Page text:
"We've tried to hide how ill he was," says Hann.
"Even now, to this day, we've had to adjust training to make sure we don't overdo it because he's not quite back to what he used to be."
While it was glandular fever that debilitated Whitlock, he says it was the viral infection that pushed him to further success. The medals back up the Essex-based gymnast's claim because since recuperating and recovering, Whitlock has become the first British man to win a world gymnastics title, and is now the first to win Olympic golds.
He is the owner of 24 major medals, five of which have been won at the Olympics. He is the equal of Sir Ben Ainslie and three adrift of Sir Bradley Wiggins' record Olympic haul of eight. He is keeping company with knights of the realms, the greatest of British sporting greats, and that is what he has always wanted.
When asked by a journalist whether he was prepared for the inevitable life-changing impact of his never-to-be-forgotten feats, Whitlock puffed out his cheeks and looked down. He could not answer. The magnitude of his achievements had yet to sink in.
But the world and Olympic champion is not the sort to be alarmed or frightened by the consequences of continued historic triumphs.
While Smith talked on Sunday of taking a year out from the sport, to make more money and further boost his profile, Whitlock is unlikely to follow his team-mate down the path towards reality TV.
"He's got a good representative looking after him," says Hann. "Max's personality is very calm, he's humble. He's a really lovely, chilled-out guy. I think he'll be able to handle it no problem at all, though I'm not sure if he realises at this moment how much this could possibly change his life."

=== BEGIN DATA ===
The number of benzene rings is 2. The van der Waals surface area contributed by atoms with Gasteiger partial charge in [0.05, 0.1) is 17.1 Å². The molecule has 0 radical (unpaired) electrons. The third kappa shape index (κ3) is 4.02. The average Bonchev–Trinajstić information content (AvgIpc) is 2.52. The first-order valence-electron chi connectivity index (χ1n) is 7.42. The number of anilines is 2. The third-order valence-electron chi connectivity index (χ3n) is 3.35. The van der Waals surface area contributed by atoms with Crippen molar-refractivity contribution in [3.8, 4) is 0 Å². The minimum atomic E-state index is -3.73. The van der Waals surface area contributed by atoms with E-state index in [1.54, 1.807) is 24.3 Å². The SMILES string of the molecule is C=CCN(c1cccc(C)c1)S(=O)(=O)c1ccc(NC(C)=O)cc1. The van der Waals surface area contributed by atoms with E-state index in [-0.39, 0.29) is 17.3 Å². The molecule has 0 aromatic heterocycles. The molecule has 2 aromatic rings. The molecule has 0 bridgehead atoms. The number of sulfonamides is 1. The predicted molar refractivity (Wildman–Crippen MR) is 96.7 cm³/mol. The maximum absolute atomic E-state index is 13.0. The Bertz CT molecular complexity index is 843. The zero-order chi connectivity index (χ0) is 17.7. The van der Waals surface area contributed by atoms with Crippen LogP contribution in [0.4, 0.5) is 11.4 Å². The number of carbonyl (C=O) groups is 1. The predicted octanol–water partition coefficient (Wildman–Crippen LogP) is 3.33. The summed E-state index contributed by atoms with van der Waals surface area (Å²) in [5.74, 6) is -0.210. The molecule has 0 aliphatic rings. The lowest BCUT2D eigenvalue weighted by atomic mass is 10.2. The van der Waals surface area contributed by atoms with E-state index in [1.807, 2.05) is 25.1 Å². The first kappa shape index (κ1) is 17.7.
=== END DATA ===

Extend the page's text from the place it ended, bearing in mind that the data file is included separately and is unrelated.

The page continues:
Whitlock is an ad man's dream, an athlete whose star is constantly rising. He is a clean-living boy, who will marry his fiancee next year, and has a flair for design and numerous party tricks - one a back flip with a football between his feet, directing the ball into an open boot of a car.
Last year he was chosen by British designer Paul Smith to be the face of a new advertising campaign, and videos of him pivoting and rotating in expensive designer clobber were projected onto Tokyo skyscrapers. Whitlock likes taking part in slick advertising campaigns and, after winning pommel horse gold at last year's World Championships, said he enjoyed being recognised. More adoration and big businesses will come his way, but on a level he has never experienced before.
Keatings, who celebrated with Whitlock on Sunday, believes his friend "will be fine".
"He was world champion last year, so he's had a taste of it and it's prepared him for what's to come, although that will be nothing of this magnitude," says Keatings.
Whitlock will enjoy the rewards that come his way and says his double gold makes him feel complete. He has fulfilled the goals he set for himself four years ago - to inspire a nation and be remembered. "He'll be remembered in gymnastics history for a long, long time," says Keatings.
But one day the celebrating will be put to bed and, just as he did after his surprise bronze medals at London 2012, he will set new targets and aim to further his greatness, because that is what history-makers do.